A man who caused a hung jury in a rape trial because he believed the accused was innocent has spoken out against plans to end unanimous verdicts.
Gordon Ansley told Parliament's law and order committee he had been a so-called "rogue juror", the one of 12 who held out for a not-guilty verdict.
At present, criminal verdicts must be unanimous, but the committee is considering a move to majority verdicts as low as 10 to two after concern at the rise in hung juries. The Law Commission has linked the increase to rogue jurors, who refuse to take part in deliberations or to change their position in the face of overwhelming arguments.
Because of laws forbidding the discussion of jury deliberations, Mr Ansley did not give details of his case. However, he said he was convinced the evidence proved the man was innocent and he refused to agree with a guilty verdict. He later learned the man had been convicted at an earlier trial, but a retrial was ordered on appeal.
A third trial was held after the hung jury, and the man was convicted and jailed. An appeal for a pardon failed.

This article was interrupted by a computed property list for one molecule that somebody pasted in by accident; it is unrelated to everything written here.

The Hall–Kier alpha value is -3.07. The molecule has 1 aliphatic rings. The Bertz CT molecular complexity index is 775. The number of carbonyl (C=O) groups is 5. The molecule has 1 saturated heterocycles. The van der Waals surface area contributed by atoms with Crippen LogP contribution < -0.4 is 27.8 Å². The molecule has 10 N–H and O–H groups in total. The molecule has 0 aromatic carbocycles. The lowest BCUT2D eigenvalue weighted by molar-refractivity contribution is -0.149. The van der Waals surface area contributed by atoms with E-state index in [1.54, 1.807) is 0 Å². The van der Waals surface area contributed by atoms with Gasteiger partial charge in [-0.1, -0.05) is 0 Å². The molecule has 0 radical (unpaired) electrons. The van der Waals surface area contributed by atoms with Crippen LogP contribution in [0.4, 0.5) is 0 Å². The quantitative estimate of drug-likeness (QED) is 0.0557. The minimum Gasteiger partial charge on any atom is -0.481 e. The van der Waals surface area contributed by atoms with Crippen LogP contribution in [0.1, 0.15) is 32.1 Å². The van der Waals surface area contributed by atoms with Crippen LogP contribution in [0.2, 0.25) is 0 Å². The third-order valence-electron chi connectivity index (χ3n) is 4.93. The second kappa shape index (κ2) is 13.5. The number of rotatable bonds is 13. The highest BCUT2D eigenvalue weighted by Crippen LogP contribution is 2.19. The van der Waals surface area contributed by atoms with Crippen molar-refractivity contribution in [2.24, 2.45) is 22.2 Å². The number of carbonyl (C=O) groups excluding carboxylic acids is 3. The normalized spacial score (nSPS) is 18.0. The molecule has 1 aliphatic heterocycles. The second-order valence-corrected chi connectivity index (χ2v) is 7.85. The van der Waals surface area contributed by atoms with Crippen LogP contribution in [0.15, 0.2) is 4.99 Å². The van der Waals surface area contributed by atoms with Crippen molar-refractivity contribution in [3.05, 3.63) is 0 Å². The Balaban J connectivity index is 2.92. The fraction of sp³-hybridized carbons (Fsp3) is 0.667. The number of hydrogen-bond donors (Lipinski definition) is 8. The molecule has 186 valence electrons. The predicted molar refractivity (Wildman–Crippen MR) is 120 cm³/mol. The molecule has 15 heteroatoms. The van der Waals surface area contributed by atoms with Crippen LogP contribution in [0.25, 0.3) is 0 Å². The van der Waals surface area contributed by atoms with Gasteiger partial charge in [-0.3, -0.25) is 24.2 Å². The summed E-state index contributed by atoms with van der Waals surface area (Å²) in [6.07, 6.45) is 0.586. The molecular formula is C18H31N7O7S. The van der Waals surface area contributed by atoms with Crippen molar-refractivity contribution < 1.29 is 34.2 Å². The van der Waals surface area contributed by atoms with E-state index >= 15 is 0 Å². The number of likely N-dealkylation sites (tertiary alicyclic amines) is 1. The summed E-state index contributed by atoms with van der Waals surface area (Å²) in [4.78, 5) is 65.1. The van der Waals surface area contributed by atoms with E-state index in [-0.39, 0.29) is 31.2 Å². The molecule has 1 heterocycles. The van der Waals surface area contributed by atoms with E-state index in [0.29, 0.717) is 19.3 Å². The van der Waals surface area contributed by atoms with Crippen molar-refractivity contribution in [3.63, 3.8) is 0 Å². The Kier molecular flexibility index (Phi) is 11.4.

Mr Ansley said there was a range of pressures on jurors, and two people on his jury had changed their votes from "not guilty" to "guilty" because they had not been able to smoke during the case.
"The last person to leave my side in this debacle did not do so because he suddenly became convinced of the defendant's guilt. Rather, around 5pm, over seven hours after we had entered the courthouse, he described himself to me as being a lump of jelly and that he had to get out of there," he said in his submission.
A better solution would be special panels that could interview dissenting jurors to see why they voted the way they did, he said.